Hello, yeah, it’s been a while.

28 Apr

Since April 6, 2020 to be precise. That was the last time we wrote to you and since then, wow how the world has changed. But we are back in the saddle, as it were, and have some great travel to tell you about today, and upcoming. So strap in!

We call this Gone’splorin’ because we love an adventure and it’s great to have you along. We have just returned from almost three weeks in the incredible National Parks of the great American southwest and in this post we’ll take you to five National Parks and three State Parks.

Our mode of travel was new to us but something we’d thought about for a long time. We rented a 21′ camper van. To practice living in such a space for three weeks, Marci and I hung out in our walk-in closet for a few days. Once we got the hang of it, we flew to Salt Lake City to pick up the RV.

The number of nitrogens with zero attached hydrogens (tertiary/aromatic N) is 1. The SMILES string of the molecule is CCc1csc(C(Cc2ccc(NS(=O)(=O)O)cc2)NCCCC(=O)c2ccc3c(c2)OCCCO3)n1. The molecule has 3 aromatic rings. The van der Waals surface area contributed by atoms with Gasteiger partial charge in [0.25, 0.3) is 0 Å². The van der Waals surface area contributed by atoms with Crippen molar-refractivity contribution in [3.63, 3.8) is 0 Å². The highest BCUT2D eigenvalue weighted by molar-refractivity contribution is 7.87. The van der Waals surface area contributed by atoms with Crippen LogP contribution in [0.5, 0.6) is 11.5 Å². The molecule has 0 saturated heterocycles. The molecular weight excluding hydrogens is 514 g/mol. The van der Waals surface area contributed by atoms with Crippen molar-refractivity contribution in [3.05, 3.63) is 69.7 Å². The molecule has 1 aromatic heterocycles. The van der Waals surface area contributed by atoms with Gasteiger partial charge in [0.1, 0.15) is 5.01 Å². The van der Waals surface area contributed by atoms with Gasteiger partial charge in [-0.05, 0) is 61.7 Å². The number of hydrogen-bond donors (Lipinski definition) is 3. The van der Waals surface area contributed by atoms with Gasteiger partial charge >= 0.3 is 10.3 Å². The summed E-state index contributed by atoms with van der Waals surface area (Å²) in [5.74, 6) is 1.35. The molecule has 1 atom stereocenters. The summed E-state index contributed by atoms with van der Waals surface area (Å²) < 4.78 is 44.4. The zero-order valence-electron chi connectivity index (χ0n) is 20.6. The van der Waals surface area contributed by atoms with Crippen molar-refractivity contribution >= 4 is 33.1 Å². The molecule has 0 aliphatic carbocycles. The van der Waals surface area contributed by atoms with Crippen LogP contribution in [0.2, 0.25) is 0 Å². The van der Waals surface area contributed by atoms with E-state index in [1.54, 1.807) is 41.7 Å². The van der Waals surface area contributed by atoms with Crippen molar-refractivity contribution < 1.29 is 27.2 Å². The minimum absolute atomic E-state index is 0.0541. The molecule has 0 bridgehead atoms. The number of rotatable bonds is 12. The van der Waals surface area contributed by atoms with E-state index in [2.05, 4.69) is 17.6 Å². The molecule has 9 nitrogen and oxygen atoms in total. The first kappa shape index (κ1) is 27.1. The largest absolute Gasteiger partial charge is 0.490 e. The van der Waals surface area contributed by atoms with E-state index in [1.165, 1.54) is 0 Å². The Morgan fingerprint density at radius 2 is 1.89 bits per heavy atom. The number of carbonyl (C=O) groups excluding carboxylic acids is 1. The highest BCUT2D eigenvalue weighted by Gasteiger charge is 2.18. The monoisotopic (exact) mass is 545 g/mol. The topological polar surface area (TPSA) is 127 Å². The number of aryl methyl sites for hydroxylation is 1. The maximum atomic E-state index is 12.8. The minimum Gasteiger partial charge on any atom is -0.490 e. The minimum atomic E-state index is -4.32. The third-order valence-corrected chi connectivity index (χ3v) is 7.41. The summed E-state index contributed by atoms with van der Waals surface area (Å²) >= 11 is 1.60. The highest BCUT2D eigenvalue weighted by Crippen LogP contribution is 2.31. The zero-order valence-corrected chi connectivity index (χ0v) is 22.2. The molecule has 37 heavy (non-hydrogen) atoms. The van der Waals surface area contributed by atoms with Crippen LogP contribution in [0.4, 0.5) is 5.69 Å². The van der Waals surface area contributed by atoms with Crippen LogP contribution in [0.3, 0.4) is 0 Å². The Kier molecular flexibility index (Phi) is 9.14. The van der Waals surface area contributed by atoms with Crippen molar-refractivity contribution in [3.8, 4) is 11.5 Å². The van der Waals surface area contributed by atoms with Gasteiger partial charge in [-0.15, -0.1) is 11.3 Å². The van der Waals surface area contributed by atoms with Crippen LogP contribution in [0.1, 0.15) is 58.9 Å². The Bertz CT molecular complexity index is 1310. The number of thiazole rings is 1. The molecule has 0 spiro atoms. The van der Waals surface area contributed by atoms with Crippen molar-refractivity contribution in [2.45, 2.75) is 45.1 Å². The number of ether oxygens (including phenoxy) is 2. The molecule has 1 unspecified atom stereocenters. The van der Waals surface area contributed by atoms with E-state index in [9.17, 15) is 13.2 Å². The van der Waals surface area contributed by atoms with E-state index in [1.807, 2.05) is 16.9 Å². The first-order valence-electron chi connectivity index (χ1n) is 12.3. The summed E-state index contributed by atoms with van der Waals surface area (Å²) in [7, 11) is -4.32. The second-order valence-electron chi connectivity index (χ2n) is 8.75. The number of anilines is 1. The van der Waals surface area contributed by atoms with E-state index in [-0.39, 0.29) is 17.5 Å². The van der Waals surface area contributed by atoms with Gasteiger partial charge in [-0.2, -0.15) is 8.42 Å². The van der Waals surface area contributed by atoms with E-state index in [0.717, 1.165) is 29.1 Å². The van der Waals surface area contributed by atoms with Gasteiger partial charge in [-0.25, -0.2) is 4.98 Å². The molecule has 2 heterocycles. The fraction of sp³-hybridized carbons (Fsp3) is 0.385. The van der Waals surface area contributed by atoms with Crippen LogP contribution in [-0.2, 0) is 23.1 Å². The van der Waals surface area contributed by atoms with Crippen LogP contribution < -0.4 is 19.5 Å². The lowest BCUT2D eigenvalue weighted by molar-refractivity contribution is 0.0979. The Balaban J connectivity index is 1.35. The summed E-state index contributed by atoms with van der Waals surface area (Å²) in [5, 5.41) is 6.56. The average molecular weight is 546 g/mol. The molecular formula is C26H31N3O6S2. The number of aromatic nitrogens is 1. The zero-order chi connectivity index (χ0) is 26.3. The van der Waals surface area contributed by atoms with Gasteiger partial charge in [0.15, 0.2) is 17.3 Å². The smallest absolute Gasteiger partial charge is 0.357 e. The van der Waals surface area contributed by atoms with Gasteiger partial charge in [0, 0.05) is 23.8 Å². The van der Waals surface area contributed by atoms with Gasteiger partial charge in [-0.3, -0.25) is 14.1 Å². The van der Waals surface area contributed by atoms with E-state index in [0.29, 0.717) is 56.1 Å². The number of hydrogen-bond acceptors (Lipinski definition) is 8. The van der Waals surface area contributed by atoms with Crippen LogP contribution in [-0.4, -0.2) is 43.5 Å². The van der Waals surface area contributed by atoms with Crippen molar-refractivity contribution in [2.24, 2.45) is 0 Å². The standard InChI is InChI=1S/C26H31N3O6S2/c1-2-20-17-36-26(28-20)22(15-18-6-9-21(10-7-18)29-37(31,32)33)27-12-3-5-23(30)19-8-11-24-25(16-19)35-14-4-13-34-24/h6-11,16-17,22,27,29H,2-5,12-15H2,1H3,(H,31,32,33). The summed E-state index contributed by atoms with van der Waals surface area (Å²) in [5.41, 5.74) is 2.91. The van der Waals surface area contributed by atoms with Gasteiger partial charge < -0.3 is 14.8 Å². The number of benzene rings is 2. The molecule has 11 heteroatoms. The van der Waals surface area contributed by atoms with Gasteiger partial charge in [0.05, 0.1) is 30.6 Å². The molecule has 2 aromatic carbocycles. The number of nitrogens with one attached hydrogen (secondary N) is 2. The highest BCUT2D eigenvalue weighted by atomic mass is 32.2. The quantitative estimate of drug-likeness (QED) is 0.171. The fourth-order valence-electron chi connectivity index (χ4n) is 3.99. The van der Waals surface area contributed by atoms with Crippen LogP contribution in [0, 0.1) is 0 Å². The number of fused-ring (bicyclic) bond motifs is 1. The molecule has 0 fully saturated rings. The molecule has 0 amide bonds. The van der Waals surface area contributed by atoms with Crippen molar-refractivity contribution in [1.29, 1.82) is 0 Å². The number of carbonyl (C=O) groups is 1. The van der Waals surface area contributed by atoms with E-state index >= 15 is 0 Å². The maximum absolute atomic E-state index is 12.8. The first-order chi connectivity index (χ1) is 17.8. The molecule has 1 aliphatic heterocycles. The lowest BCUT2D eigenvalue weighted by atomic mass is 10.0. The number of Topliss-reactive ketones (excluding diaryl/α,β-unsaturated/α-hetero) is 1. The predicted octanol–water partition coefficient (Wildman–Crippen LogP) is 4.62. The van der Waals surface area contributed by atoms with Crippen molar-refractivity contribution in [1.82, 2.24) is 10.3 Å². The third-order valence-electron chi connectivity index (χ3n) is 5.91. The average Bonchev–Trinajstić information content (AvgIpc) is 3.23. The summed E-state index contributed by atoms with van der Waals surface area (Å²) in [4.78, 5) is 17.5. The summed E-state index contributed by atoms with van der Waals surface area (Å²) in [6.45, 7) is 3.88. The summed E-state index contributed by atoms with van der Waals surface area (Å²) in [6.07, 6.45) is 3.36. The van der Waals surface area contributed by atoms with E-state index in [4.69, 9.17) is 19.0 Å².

Our home for three weeks. A 21′ Thor Telaro Campervan.

Death Valley, California

Our first stop from Salt Lake City was 560 miles away so we did it in two days. We spent our first night in St. George, Utah and it happened to be our anniversary so we had a lovely dinner at the Painted Pony, a truly fine restaurant, headed for our first RV campground and turned in for our first night.

We hit the road bright and early and arrived at Death Valley around mid day.

You may know that Death Valley is recorded as the hottest place on earth, with a record temperature of 134°! But we were there in early April and had temps in the 80°s. The size of Connecticut, Death Valley is BIG and there is a giant variety of terrain from mountains to desert to salt flats and even a (small) pond. The highlight for me was going to be the dunes. Ever since our trip to Oman in 2018 I have been fascinated with desert dunes, so our first campsite was a mile from the Mesquite Dunes which is where we hiked to for first sunset.

Mesquite Dunes, Death Valley, California

This was planned as a trip with lots of hiking and in each park we endeavored to do some wonderful hikes. We were not up for 8 mile hikes, but anything between 2 and 4 miles was good for us. We had both needed to buy new hiking boots before the trip and after independent research and trying on many pairs, we both ended up with the same make and model. Surprisingly, the Merrell Moab 3 gave us both a perfect fit although mine were W width. These boots performed flawlessly for the entirety of the trip.